Calls mount for independent investigation of Russia’s ties to Trump administration
Free Press wire reports | 3/24/2017, 6:41 p.m.
President Trump is finding its easy to play golf, but harder to get his way as the nation’s chief executive.
The health care plan he has embraced to replace Obamacare is in trouble with members of his own party. And he’s getting blowback even from GOP allies over his slash-and-burn budget plan that proposes to dismantle everything from environmental protection to federal aid to college students and programs that aid the elderly.
But his toughest problem has been trying to find some way to deflect and undermine investigations into the ties between his campaign and his administration and Russia that are not going away and raise serious questions about his administration’s role with a hostile foreign government.
His efforts to portray the probes as a partisan witch hunt have not gone over well in Congress.
Still, he keeps trying to distract attention. Most notably, the president has issued bizarre tweets since March 4 claiming that his predecessor, President Obama, wiretapped his New York home, Trump Towers, although the former president issued a quick denial through a spokesman. Even GOP partisans in Congress have found President Trump’s claims unbelievable.
Seemingly increasingly paranoid and refusing to retract his claim after failing to offer any proof, President Trump followed up with an even more bizarre accusation — that President Obama got British intelligence to do the job. The British government immediately called the allegation bogus.
That’s why President Trump was so gratified Wednesday when the chairman of the U.S. House Intelligence Committee, which is undertaking its own investigation into collusion between members of the Trump administration and Russia, rushed to the White House to say there might have been some kind of surveillance of him and administration members by intelligence agencies, though not on the orders of President Obama.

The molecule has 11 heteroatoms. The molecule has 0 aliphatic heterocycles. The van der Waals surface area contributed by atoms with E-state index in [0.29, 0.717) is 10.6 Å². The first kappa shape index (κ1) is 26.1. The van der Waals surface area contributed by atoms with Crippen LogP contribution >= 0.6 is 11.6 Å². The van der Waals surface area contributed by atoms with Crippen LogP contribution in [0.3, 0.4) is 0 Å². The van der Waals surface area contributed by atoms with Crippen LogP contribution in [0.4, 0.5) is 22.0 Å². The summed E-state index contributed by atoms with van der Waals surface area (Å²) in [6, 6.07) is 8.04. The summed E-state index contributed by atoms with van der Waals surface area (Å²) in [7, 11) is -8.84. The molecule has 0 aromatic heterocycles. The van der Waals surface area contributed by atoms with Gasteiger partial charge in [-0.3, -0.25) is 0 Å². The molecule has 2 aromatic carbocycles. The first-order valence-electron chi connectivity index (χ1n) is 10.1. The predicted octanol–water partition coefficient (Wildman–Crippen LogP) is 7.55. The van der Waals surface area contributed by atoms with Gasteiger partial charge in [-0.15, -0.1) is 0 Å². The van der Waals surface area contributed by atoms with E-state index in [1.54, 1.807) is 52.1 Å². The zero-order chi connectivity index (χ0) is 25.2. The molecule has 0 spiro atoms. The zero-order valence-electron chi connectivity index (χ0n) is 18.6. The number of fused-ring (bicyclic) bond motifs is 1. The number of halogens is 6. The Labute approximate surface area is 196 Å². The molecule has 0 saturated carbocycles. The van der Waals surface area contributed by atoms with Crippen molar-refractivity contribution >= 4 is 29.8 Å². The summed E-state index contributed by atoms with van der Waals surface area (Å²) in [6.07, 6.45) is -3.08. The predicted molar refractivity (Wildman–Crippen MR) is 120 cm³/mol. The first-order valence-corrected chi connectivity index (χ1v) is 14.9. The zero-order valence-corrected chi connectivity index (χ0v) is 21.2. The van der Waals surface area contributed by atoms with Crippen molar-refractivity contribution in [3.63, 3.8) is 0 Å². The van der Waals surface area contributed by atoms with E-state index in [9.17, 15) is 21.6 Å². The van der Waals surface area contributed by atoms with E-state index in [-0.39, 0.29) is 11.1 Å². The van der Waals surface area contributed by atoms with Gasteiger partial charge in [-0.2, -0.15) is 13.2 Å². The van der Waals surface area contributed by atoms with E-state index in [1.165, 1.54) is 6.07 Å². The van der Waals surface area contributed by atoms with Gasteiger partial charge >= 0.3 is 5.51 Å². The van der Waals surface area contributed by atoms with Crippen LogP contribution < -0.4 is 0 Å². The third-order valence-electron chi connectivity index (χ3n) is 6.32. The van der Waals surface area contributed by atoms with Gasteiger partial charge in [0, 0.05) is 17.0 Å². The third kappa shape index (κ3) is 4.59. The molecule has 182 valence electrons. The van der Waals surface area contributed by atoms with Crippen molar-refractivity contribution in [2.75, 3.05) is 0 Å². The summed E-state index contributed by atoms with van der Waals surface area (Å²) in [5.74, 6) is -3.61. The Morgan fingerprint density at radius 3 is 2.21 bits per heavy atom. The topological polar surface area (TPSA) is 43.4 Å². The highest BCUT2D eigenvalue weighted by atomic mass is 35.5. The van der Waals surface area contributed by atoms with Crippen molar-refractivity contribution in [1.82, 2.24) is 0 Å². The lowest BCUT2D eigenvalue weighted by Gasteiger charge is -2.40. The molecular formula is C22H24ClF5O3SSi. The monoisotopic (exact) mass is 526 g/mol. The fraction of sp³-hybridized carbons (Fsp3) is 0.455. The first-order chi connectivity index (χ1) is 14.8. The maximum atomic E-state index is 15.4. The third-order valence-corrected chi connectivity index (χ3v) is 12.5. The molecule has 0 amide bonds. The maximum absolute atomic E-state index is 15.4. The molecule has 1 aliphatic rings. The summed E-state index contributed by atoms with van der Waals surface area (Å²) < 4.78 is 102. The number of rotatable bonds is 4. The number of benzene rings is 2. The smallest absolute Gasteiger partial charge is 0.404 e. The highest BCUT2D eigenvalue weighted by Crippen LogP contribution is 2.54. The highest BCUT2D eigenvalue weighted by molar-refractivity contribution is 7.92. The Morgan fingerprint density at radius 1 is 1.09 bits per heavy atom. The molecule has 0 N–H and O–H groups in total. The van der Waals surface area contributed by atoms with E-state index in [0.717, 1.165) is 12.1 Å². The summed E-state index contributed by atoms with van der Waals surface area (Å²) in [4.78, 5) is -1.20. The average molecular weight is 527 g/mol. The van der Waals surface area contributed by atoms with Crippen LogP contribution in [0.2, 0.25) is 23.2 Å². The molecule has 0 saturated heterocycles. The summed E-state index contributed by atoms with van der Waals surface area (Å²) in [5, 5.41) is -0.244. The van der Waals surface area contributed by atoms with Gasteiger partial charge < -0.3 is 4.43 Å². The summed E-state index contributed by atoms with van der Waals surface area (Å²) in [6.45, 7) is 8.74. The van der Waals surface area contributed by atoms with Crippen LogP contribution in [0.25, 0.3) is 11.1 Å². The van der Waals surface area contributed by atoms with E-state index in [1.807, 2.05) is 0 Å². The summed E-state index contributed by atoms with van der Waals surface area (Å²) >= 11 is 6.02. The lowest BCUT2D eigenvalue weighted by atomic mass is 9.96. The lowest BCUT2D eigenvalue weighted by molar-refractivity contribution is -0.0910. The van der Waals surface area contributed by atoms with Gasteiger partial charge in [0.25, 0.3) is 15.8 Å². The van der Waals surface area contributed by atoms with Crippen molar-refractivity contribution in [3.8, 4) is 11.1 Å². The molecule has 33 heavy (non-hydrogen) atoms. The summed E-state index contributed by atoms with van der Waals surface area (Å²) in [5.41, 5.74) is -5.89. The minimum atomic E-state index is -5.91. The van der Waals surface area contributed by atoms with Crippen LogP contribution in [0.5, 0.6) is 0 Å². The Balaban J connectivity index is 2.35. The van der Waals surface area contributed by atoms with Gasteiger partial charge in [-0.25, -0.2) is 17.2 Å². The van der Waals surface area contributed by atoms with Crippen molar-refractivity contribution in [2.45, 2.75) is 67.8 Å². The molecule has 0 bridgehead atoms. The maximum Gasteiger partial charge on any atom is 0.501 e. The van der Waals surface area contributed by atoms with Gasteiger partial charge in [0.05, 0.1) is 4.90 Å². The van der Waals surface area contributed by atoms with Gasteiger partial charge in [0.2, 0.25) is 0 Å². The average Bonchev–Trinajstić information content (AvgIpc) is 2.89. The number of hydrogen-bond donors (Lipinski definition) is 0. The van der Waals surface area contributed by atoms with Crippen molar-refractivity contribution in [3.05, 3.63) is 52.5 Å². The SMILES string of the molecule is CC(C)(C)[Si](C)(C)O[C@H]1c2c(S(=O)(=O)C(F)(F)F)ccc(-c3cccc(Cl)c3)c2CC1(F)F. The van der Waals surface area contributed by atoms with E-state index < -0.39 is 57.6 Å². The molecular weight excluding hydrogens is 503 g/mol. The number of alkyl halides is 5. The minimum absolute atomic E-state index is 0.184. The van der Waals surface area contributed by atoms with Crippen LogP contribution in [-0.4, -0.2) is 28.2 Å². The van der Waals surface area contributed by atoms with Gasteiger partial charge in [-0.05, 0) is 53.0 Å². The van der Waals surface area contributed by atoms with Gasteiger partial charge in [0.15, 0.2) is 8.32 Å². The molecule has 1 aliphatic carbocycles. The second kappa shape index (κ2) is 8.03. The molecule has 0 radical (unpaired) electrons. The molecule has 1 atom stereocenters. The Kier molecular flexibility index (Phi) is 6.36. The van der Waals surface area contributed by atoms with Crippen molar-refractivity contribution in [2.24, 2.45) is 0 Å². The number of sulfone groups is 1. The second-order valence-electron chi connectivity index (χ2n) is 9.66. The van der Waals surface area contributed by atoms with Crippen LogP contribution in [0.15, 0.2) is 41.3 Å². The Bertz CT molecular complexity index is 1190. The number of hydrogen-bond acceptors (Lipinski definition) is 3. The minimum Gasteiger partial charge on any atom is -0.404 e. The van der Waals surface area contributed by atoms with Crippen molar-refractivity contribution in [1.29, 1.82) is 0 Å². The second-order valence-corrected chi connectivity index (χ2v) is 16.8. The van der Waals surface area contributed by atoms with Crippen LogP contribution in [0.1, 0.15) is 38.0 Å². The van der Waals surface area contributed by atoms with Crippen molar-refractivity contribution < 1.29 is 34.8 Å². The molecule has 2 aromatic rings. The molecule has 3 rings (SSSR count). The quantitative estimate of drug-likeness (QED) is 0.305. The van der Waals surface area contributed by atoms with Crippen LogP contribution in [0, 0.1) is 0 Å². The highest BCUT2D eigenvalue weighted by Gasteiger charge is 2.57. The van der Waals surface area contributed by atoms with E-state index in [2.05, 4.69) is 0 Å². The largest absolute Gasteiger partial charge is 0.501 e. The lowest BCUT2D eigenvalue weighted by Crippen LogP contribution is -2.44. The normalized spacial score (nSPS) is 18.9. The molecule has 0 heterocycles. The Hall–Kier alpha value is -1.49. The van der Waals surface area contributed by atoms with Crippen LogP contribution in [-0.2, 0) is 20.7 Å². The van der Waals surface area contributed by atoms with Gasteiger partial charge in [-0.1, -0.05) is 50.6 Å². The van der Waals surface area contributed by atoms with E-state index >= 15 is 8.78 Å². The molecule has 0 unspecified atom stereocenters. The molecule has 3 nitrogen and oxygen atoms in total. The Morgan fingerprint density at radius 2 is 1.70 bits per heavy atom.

In an impromptu news conference Wednesday outside the White House, Rep. Devin G. Nunes, R-California, declared that members of President Trump’s transition team, possibly including the president himself, were under “inadvertent” surveillance following November’s presidential election.
Democrats on the powerful committee responded by slamming Rep. Nunes, calling his actions an unprecedented effort to undermine the credibility and impartiality of his committee’s probe.
The chairman’s statement came just two days after FBI Director James Comey dismissed President Trump’s wiretapping allegation against President Obama, joining others, including Rep. Nunes, who regard President Trump’s statements about the former president regarding wiretapping as false.
Mr. Comey told the House Intelligence Committee Monday that the FBI had “looked carefully” at President Trump’s wiretapping claim and that both the bureau and the U.S. Department of Justice found “no information that supports those tweets.”
Mr. Comey also confirmed that the FBI is conducting a criminal investigation of potential links between campaign associates of President Trump and Russia and the role they played in Russia’s efforts to influence the 2016 election to benefit President Trump. The probe began in July and is continuing, he said.
The Nunes disclosure also came on the heels of an Associated Press report that President Trump’s former campaign manager, Paul Manafort, was paid $10 million a year by a Russian billionaire beginning in 2006 to influence American policy to be supportive of Russian leader Vladimir Putin.